Suspected gas leak sparks scare citizens in Chennai's Tiruvottiyur, Manali

CPCL suspected to be at fault as residents complain of breathlessness and strong pungent smell similar to that of LPG over past 10 days

Published: 15th July 2022 04:17 AM  |   Last Updated: 15th July 2022 04:17 AM   |  A+A-

Delhi Pollution

For representational purposes (Photo | PTI)

Express News Service

CHENNAI: A suspected sulphur dioxide gas leak, allegedly from Chennai Petroleum Corporation Limited (CPCL), has sparked alarm in several densely-populated residential localities in Tiruvottiyur and Manali.

After residents complained of a pungent odour similar to that of LPG gas multiple times during the day, particularly in the morning and evening, for the past 10 days, the Tamil Nadu Pollution Control Board (TNPCB) has issued a slew of directions to the company to monitor ambient air quality.

The concentration of the 'unidentified' gas in the air is so intense that even healthy people have started complaining of breathlessness. Residents of Jothi Nagar, Sathyamurthy Nagar, TKS Nagar and a few areas in Manali, all located within a 2-3 km radius of CPCL, have been facing the issue. 

GR Alfred Rupak, correspondent, St Antony’s Matriculation Higher Secondary School, Jothi Nagar, Tiruvottiyur, told The New Indian Express, "We started experiencing it from July 5. It smells like LPG gas. Our students reported suffocation and had to come out of classrooms."

"Initially, we thought there was an LPG leak in our kitchen or in the neighbourhood but we later realised it was some chemical gas leak. At times, the smell is mild, but this morning at 9 am it was so strong that I felt suffocated," he said.

A joint chief environmental engineer of TNPCB told The New Indian Express last week that the board had detected a sulphur dioxide leak from CPCL. "We have detected and inventoried it. A consignment of crude that CPCL is believed to have received from Russia came with high sulphur content. During processing, some amount of sulphur dioxide escaped into ambient air. A resident from Tiruvottiyur complained and we addressed it. CPCL was instructed not to use that particular crude oil for processing and comply with all norms," he said.

Since fresh complaints were received on Thursday morning, the TNPCB official said a 24-hour ambient air quality survey was initiated to know the exact gaseous compound that is troubling the residents and the source of it.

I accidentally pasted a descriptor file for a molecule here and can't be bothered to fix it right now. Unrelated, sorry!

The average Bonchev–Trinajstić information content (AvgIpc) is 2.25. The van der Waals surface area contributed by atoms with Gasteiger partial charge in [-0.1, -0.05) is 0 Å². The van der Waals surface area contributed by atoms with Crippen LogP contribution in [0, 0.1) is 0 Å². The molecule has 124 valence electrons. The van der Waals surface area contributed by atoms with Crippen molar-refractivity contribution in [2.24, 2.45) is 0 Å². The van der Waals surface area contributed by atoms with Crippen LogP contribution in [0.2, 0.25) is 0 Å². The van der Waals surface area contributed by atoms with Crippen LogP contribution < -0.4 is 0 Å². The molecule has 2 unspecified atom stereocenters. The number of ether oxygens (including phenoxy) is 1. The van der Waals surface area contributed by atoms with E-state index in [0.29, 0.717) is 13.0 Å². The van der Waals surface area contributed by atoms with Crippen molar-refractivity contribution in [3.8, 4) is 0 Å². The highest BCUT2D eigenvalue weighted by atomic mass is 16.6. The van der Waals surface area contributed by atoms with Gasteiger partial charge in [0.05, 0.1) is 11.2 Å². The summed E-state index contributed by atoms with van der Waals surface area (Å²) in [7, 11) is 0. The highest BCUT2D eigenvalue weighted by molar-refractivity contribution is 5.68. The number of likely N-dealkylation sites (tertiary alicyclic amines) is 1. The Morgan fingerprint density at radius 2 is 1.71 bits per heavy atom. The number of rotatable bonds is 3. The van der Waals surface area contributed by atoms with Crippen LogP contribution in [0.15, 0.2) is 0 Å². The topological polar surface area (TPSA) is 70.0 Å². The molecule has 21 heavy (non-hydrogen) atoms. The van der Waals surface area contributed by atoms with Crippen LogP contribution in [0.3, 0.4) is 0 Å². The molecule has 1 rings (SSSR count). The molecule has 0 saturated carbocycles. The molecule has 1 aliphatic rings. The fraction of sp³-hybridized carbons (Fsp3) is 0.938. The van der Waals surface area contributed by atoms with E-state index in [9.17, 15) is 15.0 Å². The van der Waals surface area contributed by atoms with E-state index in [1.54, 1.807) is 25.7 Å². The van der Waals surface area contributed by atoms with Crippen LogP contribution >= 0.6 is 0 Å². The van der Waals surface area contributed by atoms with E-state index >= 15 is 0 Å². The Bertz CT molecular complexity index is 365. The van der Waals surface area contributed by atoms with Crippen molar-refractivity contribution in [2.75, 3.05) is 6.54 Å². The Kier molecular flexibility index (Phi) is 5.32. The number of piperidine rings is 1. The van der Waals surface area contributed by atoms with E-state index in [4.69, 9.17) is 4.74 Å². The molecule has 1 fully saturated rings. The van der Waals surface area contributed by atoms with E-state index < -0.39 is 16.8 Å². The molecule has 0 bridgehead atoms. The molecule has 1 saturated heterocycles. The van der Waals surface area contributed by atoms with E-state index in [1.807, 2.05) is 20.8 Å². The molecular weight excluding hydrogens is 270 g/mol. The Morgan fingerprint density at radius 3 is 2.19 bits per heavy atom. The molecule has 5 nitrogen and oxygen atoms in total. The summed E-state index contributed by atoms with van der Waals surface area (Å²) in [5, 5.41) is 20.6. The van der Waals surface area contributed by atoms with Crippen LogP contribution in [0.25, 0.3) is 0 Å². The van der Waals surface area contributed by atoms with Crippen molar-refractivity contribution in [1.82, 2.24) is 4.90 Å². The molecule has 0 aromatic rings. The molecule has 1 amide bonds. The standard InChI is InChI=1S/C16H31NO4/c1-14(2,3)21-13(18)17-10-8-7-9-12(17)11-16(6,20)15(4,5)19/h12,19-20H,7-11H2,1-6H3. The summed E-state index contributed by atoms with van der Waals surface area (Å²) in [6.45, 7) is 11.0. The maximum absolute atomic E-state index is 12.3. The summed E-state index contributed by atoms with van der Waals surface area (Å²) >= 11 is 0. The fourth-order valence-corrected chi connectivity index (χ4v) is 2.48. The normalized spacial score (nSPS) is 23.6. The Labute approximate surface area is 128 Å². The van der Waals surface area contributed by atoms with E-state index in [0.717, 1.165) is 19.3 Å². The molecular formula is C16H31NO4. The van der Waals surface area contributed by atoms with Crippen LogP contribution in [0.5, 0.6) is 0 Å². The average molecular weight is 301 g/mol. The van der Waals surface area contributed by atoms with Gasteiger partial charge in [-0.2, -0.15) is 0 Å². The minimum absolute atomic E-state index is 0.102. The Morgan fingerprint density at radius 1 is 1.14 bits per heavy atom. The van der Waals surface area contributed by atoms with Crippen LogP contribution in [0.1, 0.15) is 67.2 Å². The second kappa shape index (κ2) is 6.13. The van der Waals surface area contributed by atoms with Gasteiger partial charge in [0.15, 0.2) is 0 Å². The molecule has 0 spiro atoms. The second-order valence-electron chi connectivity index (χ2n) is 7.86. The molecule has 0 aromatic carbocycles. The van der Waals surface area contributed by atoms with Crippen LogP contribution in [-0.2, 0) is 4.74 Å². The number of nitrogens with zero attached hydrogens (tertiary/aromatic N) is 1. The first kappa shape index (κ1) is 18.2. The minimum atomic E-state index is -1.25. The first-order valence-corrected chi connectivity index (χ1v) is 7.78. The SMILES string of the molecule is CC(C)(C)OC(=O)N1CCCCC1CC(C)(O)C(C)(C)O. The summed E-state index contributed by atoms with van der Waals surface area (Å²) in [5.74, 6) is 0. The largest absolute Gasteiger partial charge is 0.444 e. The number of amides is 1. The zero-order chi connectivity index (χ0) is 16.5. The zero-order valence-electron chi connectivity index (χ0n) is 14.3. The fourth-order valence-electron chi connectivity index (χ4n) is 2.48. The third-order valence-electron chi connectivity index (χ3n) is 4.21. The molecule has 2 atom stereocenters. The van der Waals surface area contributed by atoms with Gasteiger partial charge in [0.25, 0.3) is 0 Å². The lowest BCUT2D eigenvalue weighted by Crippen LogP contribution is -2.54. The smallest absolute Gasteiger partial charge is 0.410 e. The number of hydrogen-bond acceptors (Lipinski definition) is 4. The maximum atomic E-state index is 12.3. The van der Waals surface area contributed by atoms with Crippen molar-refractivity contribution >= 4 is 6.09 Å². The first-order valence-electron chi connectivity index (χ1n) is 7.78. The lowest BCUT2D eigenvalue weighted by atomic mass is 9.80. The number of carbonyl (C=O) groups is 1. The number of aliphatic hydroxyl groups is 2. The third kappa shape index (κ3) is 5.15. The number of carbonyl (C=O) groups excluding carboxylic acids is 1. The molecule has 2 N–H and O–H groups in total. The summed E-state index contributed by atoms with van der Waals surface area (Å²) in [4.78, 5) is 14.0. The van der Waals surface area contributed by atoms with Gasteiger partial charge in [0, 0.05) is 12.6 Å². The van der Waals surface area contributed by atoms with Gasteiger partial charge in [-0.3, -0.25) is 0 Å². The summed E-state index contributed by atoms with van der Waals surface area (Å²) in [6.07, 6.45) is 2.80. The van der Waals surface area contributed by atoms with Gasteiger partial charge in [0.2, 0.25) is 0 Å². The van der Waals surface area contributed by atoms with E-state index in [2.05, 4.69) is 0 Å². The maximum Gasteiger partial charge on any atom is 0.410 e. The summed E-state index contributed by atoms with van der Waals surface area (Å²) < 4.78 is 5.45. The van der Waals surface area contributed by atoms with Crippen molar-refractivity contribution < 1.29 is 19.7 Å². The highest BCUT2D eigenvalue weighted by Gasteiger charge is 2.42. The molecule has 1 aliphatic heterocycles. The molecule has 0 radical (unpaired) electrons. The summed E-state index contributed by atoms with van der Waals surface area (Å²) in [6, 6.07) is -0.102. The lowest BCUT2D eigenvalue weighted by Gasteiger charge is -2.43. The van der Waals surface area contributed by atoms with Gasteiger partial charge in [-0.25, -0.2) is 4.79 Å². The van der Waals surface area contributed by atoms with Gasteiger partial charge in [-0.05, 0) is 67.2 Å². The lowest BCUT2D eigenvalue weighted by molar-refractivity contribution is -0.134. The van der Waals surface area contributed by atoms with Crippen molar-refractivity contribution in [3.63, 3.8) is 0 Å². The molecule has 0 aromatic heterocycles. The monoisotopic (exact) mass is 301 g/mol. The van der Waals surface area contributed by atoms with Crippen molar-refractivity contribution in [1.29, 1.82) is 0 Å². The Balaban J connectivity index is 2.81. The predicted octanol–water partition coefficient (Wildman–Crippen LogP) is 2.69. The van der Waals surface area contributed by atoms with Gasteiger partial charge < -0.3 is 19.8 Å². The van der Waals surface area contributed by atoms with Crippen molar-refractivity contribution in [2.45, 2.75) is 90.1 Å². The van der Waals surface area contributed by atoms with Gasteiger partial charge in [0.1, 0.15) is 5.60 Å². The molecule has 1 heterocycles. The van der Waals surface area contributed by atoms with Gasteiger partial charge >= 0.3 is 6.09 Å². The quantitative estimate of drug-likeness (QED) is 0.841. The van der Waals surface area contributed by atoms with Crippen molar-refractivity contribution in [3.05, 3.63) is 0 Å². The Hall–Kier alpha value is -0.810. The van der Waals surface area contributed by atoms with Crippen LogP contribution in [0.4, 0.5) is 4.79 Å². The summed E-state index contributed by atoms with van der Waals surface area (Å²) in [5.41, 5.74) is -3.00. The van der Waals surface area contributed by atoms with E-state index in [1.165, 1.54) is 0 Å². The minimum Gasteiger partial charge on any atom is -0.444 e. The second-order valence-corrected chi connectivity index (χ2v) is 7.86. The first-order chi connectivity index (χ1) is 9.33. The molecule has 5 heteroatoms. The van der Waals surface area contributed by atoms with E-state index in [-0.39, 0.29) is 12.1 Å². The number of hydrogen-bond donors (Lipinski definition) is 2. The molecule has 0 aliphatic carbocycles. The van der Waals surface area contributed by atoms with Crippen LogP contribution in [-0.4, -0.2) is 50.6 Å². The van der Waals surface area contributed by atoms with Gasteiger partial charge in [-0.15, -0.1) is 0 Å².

"The smell of sulphur dioxide and LPG gas is slightly different. So, advanced personnel samplers have been deployed to accurately detect the gas. It would either be LPG, sulphur dioxide or mercaptans (an odourant)," he said.

A senior official of CPCL, however, rejected the allegations of a possible sulphur dioxide leak from the plant. "If that is the case, our workers would have felt it first. We are assisting TNPCB officials to identify and detect the exact source of the leak and the type of gas," he said.

CPCL officials also denied receiving crude oil with high sulphur content. "We received the same crude and there was no change in processing it. The crude generally comes from Mumbai and Middle East," he said.

The official said he had to check if any consignment was received from Russia.

The recommendations made by the TNPCB to the CPCL include installation of Online Continuous Emission Monitoring Systems (OCEMS) to comply with parameters for hydrogen sulfide and sulphur dioxide in the stacks attached to all the Sulphur Recovery Units (SRU's) and to connect the same with the Care Air Centres (CAC) of TNPCB and CPCB (Central Pollution Control Board).

The CPCL was also asked to ensure enough incinerators are attached to SRUs and emission standards are complied with. The existing SRUs were asked to achieve sulphur recovery efficiency of 98.7% at all times as per the Union environment ministry’s notification dated March 18, 2008. 

The CPCL refinery was directed to provide gas recovery system for the existing and newly installed flare systems so as to burn the excess hydrocarbons and acid gas in their furnaces/boilers without letting them into the atmosphere.

The company was also asked to install two Continuous Ambient Air Quality Monitors to check parameters such as PM10, PM2.5, SO2, NOx, CO, Ammonia, TVOC, and Benzene outside the premises in the upwind and downwind direction factoring in monsoon pattern in consultation with TNPCB officials. The monitors must be connected with the CAC, TNPCB & CPCB.


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